Sinking Thailand

Karl FitzgeraldArticles, InternationalLeave a Comment

Alex Stott

I live in Bangkok, Thailand’s exciting, sweaty capital city. A fantastic urban mega jungle containing at least 12 million people, some of the best food in the world and sky scrapers as far as the eye can see. Construction is booming and everything is accelerating skywards and outwards. Office buildings, gigantic air conditioned shopping malls and high rise luxury apartments promising a sexier life populate the grey skyline as it becomes denser and the blue sky harder to spot.

Bangkok began to grow rapidly in the 1970’s during boom time and this was encouraged and celebrated because it created many positive outcomes for the city such as luxury housing, jobs, increased tourism, economic growth, entertainment and foreign investment. Today, in a city that is already doused in concrete, the easiest way to tackle land scarcity and create wealth is by creating space in the sky…the sky is the limit right? But can Bangkok support this heaving concrete megalopolis for the next 50 to 100 years? Evidence suggests maybe not.

To put it bluntly, Bangkok is sinking. Climate Change experts report that if no action is taken to protect the city, most of Bangkok will be below sea level within 50 years – more alarming estimates state that this could occur as early as 2030. This is unsurprising for a city that was built upon muddy swamp land 1.5m above sea level and which is currently sinking at a rate of between 1.5 and 5cm per year. Combined with ominous rising sea levels, we could potentially have a Waterworld situation on our hands in no time.

Bangkok had an unfortunate sneak preview of what submersion would be like during the infamous floods of late 2011. The widespread disaster throughout the country resulted in over 600 deaths and what the World Bank estimated to be US$45.7 billion in economic losses. This cute animation outlines this journey of the water in more detail. Even though Bangkok has historically received annual heavy downpours, recent rapid development, particularly of extensive industrial complexes, has built over floodplain and low-lying areas which previously absorbed, retained, and slowed the passage of water during heavy downpours and flood events. Having impermeable buildings and infrastructure in these areas means that the water now has to find somewhere else to drain to, leading to intensifying water volume and velocity in downstream areas and consequently, devastating urban flooding.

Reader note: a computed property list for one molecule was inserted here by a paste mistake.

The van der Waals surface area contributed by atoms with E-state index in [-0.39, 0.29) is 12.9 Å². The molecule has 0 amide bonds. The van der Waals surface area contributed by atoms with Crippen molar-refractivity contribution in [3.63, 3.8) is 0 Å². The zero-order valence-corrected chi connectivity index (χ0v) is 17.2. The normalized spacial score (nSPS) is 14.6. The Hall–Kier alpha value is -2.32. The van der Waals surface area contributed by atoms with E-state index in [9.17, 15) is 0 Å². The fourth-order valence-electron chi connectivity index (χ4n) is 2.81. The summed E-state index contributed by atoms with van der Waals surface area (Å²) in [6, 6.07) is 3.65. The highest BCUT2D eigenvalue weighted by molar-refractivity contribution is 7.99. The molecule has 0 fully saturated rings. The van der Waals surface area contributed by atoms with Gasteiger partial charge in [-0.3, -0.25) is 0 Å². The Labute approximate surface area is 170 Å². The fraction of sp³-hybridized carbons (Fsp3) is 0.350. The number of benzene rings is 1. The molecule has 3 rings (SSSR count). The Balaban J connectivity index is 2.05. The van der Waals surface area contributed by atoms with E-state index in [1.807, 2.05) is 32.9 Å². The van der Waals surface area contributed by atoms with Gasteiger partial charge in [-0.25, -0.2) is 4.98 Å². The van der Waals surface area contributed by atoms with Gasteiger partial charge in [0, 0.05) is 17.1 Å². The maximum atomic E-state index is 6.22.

This development has also seen the filling in or alteration of natural canals and river systems with the Chao Phraya Basin, reducing the capacity of the natural drainage network to effectively and efficiently empty water into the Gulf of Thailand. Poor water management before the floods in late 2011 also meant that these waterways were already flowing near capacity before the heavy rains hit. A legacy of deforestation in Thailand may have also contributed to silting of waterways and dams, further reducing the capacity of these waterways, leading to bigger and more intense flooding events. Without forward thinking, urban building management and respect for the land and its natural drainage system, Bangkok will no doubt encounter similar and potentially more devastating floods and natural disasters in the coming years, particularly under a looming changing climate. It seems that the concept of working in harmony with the natural flow of the water and position on land has taken a back seat to the dollar signs and quick fixes that have been blinding the decision makers.